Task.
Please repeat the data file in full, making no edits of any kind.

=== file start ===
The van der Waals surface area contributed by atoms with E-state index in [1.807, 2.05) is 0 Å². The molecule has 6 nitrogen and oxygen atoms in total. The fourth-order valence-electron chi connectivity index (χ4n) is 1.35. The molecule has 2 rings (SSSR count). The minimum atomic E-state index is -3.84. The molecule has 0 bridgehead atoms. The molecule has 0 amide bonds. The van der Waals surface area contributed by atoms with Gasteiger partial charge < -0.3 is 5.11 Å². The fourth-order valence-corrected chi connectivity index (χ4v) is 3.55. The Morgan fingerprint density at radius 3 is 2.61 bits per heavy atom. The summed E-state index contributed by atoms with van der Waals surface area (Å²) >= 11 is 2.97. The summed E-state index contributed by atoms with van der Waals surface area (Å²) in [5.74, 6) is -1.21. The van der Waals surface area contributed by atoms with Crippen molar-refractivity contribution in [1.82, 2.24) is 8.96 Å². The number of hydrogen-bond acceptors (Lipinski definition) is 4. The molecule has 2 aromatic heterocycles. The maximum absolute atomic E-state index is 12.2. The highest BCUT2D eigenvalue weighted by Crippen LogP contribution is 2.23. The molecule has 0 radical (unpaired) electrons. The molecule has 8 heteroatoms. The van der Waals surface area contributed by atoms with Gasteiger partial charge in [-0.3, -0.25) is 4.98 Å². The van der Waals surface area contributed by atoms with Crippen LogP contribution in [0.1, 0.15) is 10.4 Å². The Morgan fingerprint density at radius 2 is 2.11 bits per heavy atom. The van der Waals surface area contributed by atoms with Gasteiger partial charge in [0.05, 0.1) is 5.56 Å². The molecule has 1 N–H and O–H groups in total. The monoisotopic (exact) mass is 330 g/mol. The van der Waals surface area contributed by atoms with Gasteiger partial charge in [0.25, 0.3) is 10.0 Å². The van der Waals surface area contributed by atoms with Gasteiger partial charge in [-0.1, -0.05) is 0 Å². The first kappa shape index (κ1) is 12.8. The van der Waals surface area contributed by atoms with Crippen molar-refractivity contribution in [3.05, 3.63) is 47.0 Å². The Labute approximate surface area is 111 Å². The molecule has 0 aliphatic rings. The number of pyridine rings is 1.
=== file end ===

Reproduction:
The van der Waals surface area contributed by atoms with E-state index in [1.807, 2.05) is 0 Å². The molecule has 6 nitrogen and oxygen atoms in total. The fourth-order valence-electron chi connectivity index (χ4n) is 1.35. The molecule has 2 rings (SSSR count). The minimum atomic E-state index is -3.84. The molecule has 0 bridgehead atoms. The molecule has 0 amide bonds. The van der Waals surface area contributed by atoms with Gasteiger partial charge < -0.3 is 5.11 Å². The fourth-order valence-corrected chi connectivity index (χ4v) is 3.55. The Morgan fingerprint density at radius 3 is 2.61 bits per heavy atom. The summed E-state index contributed by atoms with van der Waals surface area (Å²) >= 11 is 2.97. The summed E-state index contributed by atoms with van der Waals surface area (Å²) in [5.74, 6) is -1.21. The van der Waals surface area contributed by atoms with Crippen molar-refractivity contribution in [1.82, 2.24) is 8.96 Å². The number of hydrogen-bond acceptors (Lipinski definition) is 4. The molecule has 2 aromatic heterocycles. The maximum absolute atomic E-state index is 12.2. The highest BCUT2D eigenvalue weighted by Crippen LogP contribution is 2.23. The molecule has 0 radical (unpaired) electrons. The molecule has 8 heteroatoms. The van der Waals surface area contributed by atoms with Gasteiger partial charge in [-0.3, -0.25) is 4.98 Å². The van der Waals surface area contributed by atoms with Crippen LogP contribution in [0.1, 0.15) is 10.4 Å². The Morgan fingerprint density at radius 2 is 2.11 bits per heavy atom. The van der Waals surface area contributed by atoms with Gasteiger partial charge in [0.05, 0.1) is 5.56 Å². The molecule has 1 N–H and O–H groups in total. The monoisotopic (exact) mass is 330 g/mol. The van der Waals surface area contributed by atoms with Gasteiger partial charge in [0.25, 0.3) is 10.0 Å². The van der Waals surface area contributed by atoms with Gasteiger partial charge in [-0.1, -0.05) is 0 Å². The first kappa shape index (κ1) is 12.8. The van der Waals surface area contributed by atoms with Crippen molar-refractivity contribution in [3.05, 3.63) is 47.0 Å². The Labute approximate surface area is 111 Å². The molecule has 0 aliphatic rings. The number of pyridine rings is 1.